Factors Affecting Abundance of Beaver Dams in Forested Landscapes

Mathilde Lapointe St-Pierre
Julie Labbé
Marcel Darveau
Louis Imbeau
Marc J. Mazerolle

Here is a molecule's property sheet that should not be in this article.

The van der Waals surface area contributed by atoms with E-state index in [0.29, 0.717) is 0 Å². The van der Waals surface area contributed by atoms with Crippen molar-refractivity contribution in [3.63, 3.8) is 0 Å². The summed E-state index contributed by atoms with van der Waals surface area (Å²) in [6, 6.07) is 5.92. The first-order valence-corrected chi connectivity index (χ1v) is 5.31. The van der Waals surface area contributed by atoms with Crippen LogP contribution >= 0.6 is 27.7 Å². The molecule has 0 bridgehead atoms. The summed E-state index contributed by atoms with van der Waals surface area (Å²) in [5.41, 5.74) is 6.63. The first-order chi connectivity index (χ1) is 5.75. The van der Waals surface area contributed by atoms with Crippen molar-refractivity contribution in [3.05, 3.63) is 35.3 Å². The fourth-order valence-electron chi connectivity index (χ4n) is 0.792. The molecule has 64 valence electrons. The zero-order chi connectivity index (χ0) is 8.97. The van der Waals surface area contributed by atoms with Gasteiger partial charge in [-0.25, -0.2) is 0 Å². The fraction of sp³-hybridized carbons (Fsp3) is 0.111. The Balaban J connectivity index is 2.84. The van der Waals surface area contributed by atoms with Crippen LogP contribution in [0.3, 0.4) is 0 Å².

Beavers are ecosystem engineers that contribute to landscape heterogeneity in North American boreal forests. Despite the importance of beavers on landscapes, beaver distribution is still poorly understood, particularly at large spatial scales and in different ecoregions. The goal of our study was to determine the main environmental features affecting beaver dam abundance across ecoregions. We quantified the spatial distribution of beaver dams in Quebec forests using 257 systematically distributed provincial forestry maps, in which we sampled 1025 plots of 25 km2 in an area several orders of magnitude larger than in previous studies. The study area, covering over 300,000 km2, spanned over six ecoregions (Appalachians, Meridional Laurentians, Central Laurentians, Abitibi and James Bay Lowlands, Mistassini, and Anticosti Island). We constructed 17 candidate regression models using a negative binomial distribution with variables based on different hypotheses to explain beaver dam abundance. The mean stream gradient was the top variable influencing dam abundance, followed by the cover of non-forested land. However, there was substantial variability among ecoregions, as the models that included the random effect of hardwood cover and non-forested cover ranked higher than models without these variables. We conclude that such regional variation in factors affecting dam distribution patterns should be taken into account when establishing beaver management plans.